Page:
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Silent Heritage: Investigating Ruxton's Nigeria Collection at the Horniman Museum and Gardens

Published online by Cambridge University Press:  07 August 2023

Fleur Martin*
Affiliation:
University of Warwick, Coventry, UK
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Abstract

Museums which display all of their colonial collections are rare, and those which offer clear information on collection provenances and colonial histories in displays are rarer still. Absence and silence surrounding the colonial past in Europe's museums places them at odds with international pressure to account for the custodianship of colonial-era collections. This is examined here through investigating the silent heritage of the Ruxton Nigeria Collection, held at the Horniman Museum and Gardens in London. Ruxton collected as a military official during Britain's conquest of Nigeria. His collection is typical of assemblages throughout European ethnographic museums, dominated by “everyday” material heritage, not the “treasures” of elites which monopolise restitution discourse. How can provenance research be conducted upon quieter collections dating from the colonial era with little accompanying documentation? What are the potential impacts of such research upon restitution debates? From the available evidence around the Ruxton collection, it is clear that silences are more fundamental than just a matter of archival gaps, and if silences remain even after provenance research (which many museums are unable to conduct on all of their collections), then we need to question not only why and how collections are displayed, but how museums justify having them at all.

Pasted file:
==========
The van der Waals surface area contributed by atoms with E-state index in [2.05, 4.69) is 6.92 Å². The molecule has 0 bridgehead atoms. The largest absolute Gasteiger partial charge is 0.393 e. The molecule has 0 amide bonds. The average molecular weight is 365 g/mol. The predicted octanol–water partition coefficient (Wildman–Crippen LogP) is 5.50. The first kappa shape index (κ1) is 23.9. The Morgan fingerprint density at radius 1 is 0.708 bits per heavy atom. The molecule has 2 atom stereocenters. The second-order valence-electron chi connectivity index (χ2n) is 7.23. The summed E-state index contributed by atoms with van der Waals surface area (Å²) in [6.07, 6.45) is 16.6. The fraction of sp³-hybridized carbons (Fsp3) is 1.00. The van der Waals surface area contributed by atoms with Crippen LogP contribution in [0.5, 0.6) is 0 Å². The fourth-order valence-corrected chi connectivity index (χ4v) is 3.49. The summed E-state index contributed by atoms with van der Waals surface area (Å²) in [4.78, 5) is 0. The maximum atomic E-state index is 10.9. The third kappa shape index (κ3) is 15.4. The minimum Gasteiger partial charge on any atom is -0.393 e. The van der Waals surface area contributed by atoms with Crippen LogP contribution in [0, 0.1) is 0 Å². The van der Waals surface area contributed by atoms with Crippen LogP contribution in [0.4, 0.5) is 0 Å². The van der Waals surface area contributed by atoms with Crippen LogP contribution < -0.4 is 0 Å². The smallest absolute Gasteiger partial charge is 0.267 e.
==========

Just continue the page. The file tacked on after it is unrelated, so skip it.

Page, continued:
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This is an Open Access article, distributed under the terms of the Creative Commons Attribution licence (http://creativecommons.org/licenses/by/4.0/), which permits unrestricted re-use, distribution and reproduction, provided the original article is properly cited.
Copyright
Copyright © The Author(s), 2023. Published by Cambridge University Press on behalf of Research Institute for History, Leiden University

Introduction